Senate dems sell us out -- again

(sigh) Why did we bother working so hard to elect allegedly progressive Senators? I hate these b******s. They've srewed us yet again.

A few weeks ago I wrote a blog praising the Senate Bankruptcy reform act of 2008, caling it one of the few pieces of housing related legislation that had some merit.

Most importantly, it would have restored to Bankruptcy judges the power they had before 2005 to force down the amount of a debtor's mortgage. Well, the Senate republicans did one of their faux filibusters and the bill failed.
So now, our erstwhile progressive democratic senators have caucused with the Republicans and what do we get? A complete cave-in as to debtors, and huge dollops of gifties for homebuilders. In other words, "our" Senators are reaching into our tax pockets and have actually succeeded in making matters worse.

From the Washington Post story:

"Housing Accord Puts Builders First," 4/3/2008

"Senate Democratic and Republican leaders rushing to address the nation's housing crisis reached agreement yesterday on a package that would provide billions of dollars in tax rebates to the slumping home-building industry while offering little to homeowners threatened with foreclosure.

"After working through Tuesday night to flesh out a bipartisan agreement, lawmakers unveiled a bill that rejects the most ambitious plans for aiding distressed homeowners, including a Democratic proposal to permit bankruptcy judges to modify the mortgage on a person's primary residence.

"Instead, lawmakers settled on a sharply scaled-back array of measures that would provide $4 billion in grants for cities to buy foreclosed properties, temporary tax breaks worth up to $7,000 for home buyers who purchase foreclosed properties, and new tax deductions for almost every American who owns a home. The package, which would cost about $15 billion over the next 10 years, also would jump-start stalled legislation to streamline the Federal Housing Administration, one of the top priorities of the Bush administration.

"Families who cannot afford to repay their home loans -- the group at the heart of the mortgage meltdown -- would benefit mainly from $100 million to expand foreclosure counseling services and greater latitude for local housing authorities to use tax-exempt bonds in refinancing subprime loans.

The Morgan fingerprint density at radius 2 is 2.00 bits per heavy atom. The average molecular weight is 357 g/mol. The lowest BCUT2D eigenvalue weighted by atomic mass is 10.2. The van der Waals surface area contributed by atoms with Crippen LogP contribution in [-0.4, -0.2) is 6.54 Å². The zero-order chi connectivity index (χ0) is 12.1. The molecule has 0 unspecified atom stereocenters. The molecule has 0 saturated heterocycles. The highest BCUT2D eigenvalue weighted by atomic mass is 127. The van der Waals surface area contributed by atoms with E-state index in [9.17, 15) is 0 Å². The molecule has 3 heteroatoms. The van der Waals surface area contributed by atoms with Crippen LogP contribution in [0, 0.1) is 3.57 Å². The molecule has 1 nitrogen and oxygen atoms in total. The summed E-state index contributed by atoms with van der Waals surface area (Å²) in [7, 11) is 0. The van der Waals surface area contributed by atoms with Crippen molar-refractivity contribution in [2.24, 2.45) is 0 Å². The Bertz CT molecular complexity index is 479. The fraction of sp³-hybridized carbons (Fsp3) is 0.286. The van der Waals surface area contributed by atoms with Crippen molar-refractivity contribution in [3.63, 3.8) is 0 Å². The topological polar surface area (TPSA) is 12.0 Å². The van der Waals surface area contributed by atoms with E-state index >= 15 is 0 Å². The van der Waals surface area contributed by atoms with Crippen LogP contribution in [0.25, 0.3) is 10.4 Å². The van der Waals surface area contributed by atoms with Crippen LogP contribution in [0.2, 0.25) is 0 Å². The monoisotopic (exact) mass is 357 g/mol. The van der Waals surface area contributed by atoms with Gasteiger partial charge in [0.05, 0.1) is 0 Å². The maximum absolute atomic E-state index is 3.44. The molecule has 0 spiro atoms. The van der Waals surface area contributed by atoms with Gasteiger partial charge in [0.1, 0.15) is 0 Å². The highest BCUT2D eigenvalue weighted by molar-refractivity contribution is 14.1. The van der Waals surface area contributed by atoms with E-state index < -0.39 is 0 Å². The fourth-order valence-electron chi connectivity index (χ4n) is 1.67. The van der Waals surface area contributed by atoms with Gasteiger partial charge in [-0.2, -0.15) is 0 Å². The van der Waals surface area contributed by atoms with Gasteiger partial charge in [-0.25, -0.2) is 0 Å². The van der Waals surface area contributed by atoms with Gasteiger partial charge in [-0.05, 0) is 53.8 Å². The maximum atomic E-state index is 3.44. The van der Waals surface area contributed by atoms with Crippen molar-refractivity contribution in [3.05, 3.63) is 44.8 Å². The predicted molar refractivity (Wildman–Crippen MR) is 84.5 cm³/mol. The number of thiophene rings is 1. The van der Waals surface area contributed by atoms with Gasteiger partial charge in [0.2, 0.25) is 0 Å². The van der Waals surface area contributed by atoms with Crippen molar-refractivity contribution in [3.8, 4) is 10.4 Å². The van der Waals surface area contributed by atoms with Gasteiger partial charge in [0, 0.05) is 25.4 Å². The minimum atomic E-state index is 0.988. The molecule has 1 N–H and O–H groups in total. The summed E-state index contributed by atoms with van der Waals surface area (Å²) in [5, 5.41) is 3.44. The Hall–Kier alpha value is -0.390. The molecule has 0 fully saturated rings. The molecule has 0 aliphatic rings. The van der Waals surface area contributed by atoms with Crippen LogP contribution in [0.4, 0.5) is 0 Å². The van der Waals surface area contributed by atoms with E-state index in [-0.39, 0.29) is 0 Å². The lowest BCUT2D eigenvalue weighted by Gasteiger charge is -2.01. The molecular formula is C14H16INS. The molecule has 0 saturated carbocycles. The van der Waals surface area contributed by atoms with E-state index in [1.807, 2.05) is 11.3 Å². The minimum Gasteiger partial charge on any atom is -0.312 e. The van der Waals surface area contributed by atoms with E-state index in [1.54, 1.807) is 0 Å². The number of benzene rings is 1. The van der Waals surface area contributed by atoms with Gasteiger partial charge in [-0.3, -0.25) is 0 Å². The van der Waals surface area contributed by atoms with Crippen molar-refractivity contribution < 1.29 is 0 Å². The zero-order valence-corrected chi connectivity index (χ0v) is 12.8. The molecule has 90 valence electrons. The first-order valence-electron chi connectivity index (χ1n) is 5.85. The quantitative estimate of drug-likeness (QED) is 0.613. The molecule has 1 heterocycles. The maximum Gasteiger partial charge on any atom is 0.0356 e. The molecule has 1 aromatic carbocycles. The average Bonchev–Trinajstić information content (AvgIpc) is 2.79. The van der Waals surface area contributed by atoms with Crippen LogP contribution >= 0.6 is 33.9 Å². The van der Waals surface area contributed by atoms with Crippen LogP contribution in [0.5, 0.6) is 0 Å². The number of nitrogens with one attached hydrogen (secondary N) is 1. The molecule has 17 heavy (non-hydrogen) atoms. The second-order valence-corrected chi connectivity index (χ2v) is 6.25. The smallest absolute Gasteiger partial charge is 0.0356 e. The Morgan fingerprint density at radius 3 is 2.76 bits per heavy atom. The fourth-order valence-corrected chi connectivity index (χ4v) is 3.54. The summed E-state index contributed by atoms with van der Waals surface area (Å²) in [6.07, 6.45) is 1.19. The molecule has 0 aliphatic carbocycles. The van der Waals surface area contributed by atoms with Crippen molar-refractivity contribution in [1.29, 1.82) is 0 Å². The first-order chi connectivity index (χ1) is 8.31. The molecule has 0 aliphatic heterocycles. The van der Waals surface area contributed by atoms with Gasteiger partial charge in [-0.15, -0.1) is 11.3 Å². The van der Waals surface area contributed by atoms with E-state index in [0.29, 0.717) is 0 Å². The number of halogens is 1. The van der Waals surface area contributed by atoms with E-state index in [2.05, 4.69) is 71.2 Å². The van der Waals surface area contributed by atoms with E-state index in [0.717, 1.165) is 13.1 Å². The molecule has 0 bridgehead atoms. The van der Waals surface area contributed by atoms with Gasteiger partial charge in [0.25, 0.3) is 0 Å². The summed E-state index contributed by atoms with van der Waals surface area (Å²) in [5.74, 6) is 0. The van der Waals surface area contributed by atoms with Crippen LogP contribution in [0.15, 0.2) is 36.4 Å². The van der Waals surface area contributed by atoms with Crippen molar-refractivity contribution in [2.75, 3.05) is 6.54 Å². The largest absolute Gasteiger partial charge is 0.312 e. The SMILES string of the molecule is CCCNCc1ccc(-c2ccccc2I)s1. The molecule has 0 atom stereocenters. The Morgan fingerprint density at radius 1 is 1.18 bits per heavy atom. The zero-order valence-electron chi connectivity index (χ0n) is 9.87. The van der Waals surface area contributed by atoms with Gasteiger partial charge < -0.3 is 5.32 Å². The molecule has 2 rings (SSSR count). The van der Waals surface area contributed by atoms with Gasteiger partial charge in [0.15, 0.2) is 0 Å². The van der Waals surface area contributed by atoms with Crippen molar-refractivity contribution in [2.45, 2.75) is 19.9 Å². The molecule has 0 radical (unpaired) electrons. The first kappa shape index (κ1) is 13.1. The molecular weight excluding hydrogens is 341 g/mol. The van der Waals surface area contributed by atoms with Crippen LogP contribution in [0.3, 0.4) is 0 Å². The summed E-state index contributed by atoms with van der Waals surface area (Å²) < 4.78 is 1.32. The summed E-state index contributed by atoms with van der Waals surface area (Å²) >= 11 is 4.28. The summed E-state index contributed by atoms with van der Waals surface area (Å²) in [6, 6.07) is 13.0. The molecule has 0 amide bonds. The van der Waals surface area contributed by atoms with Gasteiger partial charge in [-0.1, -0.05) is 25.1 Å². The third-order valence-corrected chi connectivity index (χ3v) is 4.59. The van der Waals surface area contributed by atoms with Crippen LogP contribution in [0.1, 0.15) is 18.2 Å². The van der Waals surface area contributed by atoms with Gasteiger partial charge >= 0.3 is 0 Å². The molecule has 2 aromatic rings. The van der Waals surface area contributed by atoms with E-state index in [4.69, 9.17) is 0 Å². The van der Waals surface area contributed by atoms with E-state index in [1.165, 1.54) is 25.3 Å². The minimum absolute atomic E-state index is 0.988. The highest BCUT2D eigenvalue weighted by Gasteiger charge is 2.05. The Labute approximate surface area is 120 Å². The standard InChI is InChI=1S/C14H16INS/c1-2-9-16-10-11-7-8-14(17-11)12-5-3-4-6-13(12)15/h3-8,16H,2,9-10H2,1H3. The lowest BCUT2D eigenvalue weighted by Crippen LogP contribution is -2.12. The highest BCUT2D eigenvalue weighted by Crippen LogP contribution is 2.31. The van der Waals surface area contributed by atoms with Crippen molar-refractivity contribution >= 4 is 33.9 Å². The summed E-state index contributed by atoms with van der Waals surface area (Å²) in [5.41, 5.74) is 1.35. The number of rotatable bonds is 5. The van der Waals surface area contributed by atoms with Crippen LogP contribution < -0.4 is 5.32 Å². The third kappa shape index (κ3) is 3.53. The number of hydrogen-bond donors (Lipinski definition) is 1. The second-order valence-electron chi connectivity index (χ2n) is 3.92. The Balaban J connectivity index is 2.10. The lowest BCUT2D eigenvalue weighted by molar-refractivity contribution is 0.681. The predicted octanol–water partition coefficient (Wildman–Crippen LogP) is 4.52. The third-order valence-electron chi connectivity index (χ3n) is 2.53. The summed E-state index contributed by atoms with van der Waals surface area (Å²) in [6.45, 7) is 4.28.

So, homebuilders get tax breaks, the Bush administration gets "one of its top priorities" and Joe consumer gets it in the chops.

Nice work, Senate dems.

Somebody please tell me again: Why do we bother?

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Comments

Sell out

I posted it in the forum and I agree and yeah, let's make it the front page. All of that very hard work, trying to elect representatives actually interested in representing the American people and this is what we get and such an obvious royal screw job.

And everyone wonders why the Obama-Clinton split is in essence, 50-50. Well trying to yank out an epsilon of policy that just might be in the national interest, working America's interest when it's like looking for a needle in a haystack is a very tough call!

I feel your pain I try to keep emotionalism off of here normally but in this case I just wanted to scream.

Sell out bastards.

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Sell out

Why would a city need money to buy foreclosed properties?

In the case of an abandonment or disrepair they bulldoze the improvements and add the cost to the tax levy.

In most States, mortgages are dismissed against homes that are delinquent on property tax payments. This makes me wonder what else is in the Bill.

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no tax revenues

they lost their tax base to do anything about it, so they are just sitting there, turning into crack/meth houses, rat infestations and so on.

I would prefer they turn them into public housing for people in need. There are millions of homeless out there.

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no regulation and Stephen Colbert clip

Why is it Colbert's comedy makes more economic sense than most news shows? Has a reference to Jim Cramer in this clip.

Basically Paulson in an obscure 218 report is not going to have any more regulation of the financial sector.

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